This spring marks the 15th anniversary of the US Supreme Court’s 2005 Granholm decision, which made it possible for the US’ direct-to-consumer wine market to grow to $3bn a year.
But the ruling was also supposed to make it possible for Americans to buy wine from out-of-state retailers or Amazon – anyone, in fact, with a retail license who wanted to sell to them, regardless of location. Which would have made it possible for someone in New Jersey to buy a bottle of Italian wine from a retailer in California, or for an Illinois resident to buy French wine from a retailer in Florida.
This is the law in almost every other country. Amazon UK, for example, sells wine from all over the world. But it’s not the law in the US, where liquor regulation is still governed by the 100-year-old political compromise that ended Prohibition. That established the "public health and safety" standard, which says if a regulation protects the public health and safety, then it’s constitutional.
In other words, the regulators, lawmakers, and the courts in the US still say it isn’t safe for wine drinkers in one state to buy wine from a retailer in another state – no matter how silly and outdated that may sound in the second decade of the 21st century.
The health and safety argument
“Our 15 years experience with DtC sales by wineries demonstrates what has always been painfully clear to anyone with eyes to see,” says attorney Lou Bright, the former general counsel of the Texas Alcoholic Beverage Commission. “We’ve been told that the new style of commerce is effectively ungovernable and that regulatory methods will be ineffective, but none of that has happened. We now have 15 years experience with post-Granholm commerce and we see no disasters.”
Granholm was supposed to change all of that, says Alex Koral, senior regulatory counsel for SOVOS Ship Compliant, which helps producers navigate DtC shipping regulations. So what happened? Why do 11 states still restrict or prohibit DtC, while only 13 states and the District of Columbia allow direct retail sales?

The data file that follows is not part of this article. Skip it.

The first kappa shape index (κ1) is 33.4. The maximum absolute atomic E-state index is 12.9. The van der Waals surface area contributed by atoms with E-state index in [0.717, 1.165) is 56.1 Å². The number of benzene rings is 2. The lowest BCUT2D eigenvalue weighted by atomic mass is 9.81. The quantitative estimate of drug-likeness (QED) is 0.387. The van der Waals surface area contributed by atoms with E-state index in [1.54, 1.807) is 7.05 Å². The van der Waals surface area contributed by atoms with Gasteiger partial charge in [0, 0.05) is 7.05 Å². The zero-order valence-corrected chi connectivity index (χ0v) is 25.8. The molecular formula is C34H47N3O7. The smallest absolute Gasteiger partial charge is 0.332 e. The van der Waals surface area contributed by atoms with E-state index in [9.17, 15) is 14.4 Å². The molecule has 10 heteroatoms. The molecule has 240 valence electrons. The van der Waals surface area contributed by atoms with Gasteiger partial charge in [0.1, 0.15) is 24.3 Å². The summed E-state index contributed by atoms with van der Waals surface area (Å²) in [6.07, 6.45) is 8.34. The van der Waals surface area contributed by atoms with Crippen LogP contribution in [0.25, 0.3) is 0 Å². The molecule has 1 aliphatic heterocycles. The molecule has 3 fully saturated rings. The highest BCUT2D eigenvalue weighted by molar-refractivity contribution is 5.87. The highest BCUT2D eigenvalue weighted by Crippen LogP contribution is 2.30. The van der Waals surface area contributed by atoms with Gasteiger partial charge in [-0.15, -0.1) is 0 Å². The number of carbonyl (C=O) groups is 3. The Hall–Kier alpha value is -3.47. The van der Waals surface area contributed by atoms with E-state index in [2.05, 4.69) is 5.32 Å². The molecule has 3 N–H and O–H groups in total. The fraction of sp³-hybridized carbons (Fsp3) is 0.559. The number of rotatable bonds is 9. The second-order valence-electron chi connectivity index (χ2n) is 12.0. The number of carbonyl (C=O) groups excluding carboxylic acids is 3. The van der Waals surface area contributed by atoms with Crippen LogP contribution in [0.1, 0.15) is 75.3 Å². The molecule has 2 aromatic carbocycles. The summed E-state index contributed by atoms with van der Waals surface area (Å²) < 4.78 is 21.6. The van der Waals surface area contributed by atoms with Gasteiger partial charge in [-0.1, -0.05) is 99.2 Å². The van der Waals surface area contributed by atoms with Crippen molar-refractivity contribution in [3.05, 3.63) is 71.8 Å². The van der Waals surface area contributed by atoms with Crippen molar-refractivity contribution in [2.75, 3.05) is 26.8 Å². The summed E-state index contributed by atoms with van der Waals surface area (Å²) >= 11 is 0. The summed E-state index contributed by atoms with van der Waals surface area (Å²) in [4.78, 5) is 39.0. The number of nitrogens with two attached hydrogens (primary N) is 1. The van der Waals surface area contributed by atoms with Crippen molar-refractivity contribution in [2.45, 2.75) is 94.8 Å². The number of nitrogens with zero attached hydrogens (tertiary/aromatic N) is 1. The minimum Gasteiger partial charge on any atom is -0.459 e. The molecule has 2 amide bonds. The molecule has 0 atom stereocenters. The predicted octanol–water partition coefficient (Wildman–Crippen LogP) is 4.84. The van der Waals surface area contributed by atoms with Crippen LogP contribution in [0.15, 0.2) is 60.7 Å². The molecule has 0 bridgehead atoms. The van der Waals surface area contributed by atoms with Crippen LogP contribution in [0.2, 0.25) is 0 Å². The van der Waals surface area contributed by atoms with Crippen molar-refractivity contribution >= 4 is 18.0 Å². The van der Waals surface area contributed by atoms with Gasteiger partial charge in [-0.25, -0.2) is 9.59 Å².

“I suppose we have to keep in mind that it often takes years and years for Supreme Court decisions to take effect,” says Koral. “That’s the nature of law reform in general, that we can’t expect one decision to change everything. Courts and judges are reluctant to change, which isn’t as much about politics as it is about the way courts work.”
In fact, lower courts have thrown up roadblocks since Granholm, insisting that the ruling had nothing to do with interstate retail sales and reaffirming the public health and safety doctrine. And on those rare occasions when a judge has loosened retail restrictions, a higher court has voided the ruling.
This happened again in the spring, when a federal appeals court barred an Indiana retailer from selling wine in neighboring Michigan without opening a store in the state, citing public health and safety.
In this, says Koral, the best way to reach the open marketplace that Granholm seemed to promise may not be through the courts. The answer may lie in state legislatures, which could pass laws allowing for Amazon-style wine sales in each of the states. Yes, that would be ironic given Granholm’s anniversary, but irony is part and parcel of US liquor regulation.